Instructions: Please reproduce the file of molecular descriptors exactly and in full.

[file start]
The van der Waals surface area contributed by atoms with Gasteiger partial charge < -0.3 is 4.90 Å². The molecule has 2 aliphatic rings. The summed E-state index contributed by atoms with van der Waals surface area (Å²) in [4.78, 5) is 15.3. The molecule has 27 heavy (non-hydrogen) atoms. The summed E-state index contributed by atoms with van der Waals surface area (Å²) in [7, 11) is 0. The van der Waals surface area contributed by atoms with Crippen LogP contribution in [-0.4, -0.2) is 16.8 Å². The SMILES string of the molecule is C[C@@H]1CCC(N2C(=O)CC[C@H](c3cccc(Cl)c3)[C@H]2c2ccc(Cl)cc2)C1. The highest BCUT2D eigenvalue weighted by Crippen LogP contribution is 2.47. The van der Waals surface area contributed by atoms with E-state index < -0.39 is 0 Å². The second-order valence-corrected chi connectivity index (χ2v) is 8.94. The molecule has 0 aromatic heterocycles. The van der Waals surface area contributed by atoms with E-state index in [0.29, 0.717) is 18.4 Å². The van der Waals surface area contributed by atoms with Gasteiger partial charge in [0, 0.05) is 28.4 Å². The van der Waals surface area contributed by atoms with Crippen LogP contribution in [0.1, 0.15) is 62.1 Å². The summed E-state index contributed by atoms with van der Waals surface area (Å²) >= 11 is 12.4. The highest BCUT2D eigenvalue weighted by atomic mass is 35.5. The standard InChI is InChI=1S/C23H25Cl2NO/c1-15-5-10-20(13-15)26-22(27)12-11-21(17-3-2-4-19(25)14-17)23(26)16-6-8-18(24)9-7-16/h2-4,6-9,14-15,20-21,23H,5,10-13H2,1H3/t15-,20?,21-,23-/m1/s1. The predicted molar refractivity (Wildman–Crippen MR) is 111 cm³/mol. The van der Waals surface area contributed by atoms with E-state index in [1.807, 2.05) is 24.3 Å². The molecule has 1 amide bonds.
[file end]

The van der Waals surface area contributed by atoms with Gasteiger partial charge < -0.3 is 4.90 Å². The molecule has 2 aliphatic rings. The summed E-state index contributed by atoms with van der Waals surface area (Å²) in [4.78, 5) is 15.3. The molecule has 27 heavy (non-hydrogen) atoms. The summed E-state index contributed by atoms with van der Waals surface area (Å²) in [7, 11) is 0. The van der Waals surface area contributed by atoms with Crippen LogP contribution in [-0.4, -0.2) is 16.8 Å². The SMILES string of the molecule is C[C@@H]1CCC(N2C(=O)CC[C@H](c3cccc(Cl)c3)[C@H]2c2ccc(Cl)cc2)C1. The highest BCUT2D eigenvalue weighted by Crippen LogP contribution is 2.47. The van der Waals surface area contributed by atoms with E-state index < -0.39 is 0 Å². The second-order valence-corrected chi connectivity index (χ2v) is 8.94. The molecule has 0 aromatic heterocycles. The van der Waals surface area contributed by atoms with E-state index in [0.29, 0.717) is 18.4 Å². The van der Waals surface area contributed by atoms with Gasteiger partial charge in [0, 0.05) is 28.4 Å². The van der Waals surface area contributed by atoms with Crippen LogP contribution in [0.1, 0.15) is 62.1 Å². The summed E-state index contributed by atoms with van der Waals surface area (Å²) >= 11 is 12.4. The highest BCUT2D eigenvalue weighted by atomic mass is 35.5. The standard InChI is InChI=1S/C23H25Cl2NO/c1-15-5-10-20(13-15)26-22(27)12-11-21(17-3-2-4-19(25)14-17)23(26)16-6-8-18(24)9-7-16/h2-4,6-9,14-15,20-21,23H,5,10-13H2,1H3/t15-,20?,21-,23-/m1/s1. The predicted molar refractivity (Wildman–Crippen MR) is 111 cm³/mol. The van der Waals surface area contributed by atoms with E-state index in [1.807, 2.05) is 24.3 Å². The molecule has 1 amide bonds.